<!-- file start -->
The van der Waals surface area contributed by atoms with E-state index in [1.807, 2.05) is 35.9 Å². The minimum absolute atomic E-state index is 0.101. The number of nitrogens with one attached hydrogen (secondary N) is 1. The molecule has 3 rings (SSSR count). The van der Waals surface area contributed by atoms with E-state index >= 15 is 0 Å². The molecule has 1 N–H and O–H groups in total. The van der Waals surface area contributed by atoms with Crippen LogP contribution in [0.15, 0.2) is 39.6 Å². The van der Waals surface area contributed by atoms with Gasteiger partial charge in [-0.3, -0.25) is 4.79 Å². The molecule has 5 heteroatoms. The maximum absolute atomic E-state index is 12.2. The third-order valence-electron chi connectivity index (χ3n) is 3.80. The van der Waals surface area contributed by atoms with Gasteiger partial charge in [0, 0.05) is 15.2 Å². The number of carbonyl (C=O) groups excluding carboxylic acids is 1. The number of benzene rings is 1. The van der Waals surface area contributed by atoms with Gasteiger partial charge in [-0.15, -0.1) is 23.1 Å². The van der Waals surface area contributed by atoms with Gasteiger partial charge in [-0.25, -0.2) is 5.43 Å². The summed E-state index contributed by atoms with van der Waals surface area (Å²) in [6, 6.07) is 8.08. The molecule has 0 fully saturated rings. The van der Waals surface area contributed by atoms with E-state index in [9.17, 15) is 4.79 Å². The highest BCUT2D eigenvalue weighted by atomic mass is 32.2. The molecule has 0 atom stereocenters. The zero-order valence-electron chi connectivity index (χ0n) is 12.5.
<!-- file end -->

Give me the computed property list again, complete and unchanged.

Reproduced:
The van der Waals surface area contributed by atoms with E-state index in [1.807, 2.05) is 35.9 Å². The minimum absolute atomic E-state index is 0.101. The number of nitrogens with one attached hydrogen (secondary N) is 1. The molecule has 3 rings (SSSR count). The van der Waals surface area contributed by atoms with E-state index >= 15 is 0 Å². The molecule has 1 N–H and O–H groups in total. The van der Waals surface area contributed by atoms with Crippen LogP contribution in [0.15, 0.2) is 39.6 Å². The van der Waals surface area contributed by atoms with Gasteiger partial charge in [-0.3, -0.25) is 4.79 Å². The molecule has 5 heteroatoms. The maximum absolute atomic E-state index is 12.2. The third-order valence-electron chi connectivity index (χ3n) is 3.80. The van der Waals surface area contributed by atoms with Gasteiger partial charge in [0, 0.05) is 15.2 Å². The number of carbonyl (C=O) groups excluding carboxylic acids is 1. The number of benzene rings is 1. The van der Waals surface area contributed by atoms with Gasteiger partial charge in [-0.15, -0.1) is 23.1 Å². The van der Waals surface area contributed by atoms with Gasteiger partial charge in [-0.25, -0.2) is 5.43 Å². The summed E-state index contributed by atoms with van der Waals surface area (Å²) in [6, 6.07) is 8.08. The molecule has 0 fully saturated rings. The van der Waals surface area contributed by atoms with E-state index in [9.17, 15) is 4.79 Å². The highest BCUT2D eigenvalue weighted by atomic mass is 32.2. The molecule has 0 atom stereocenters. The zero-order valence-electron chi connectivity index (χ0n) is 12.5.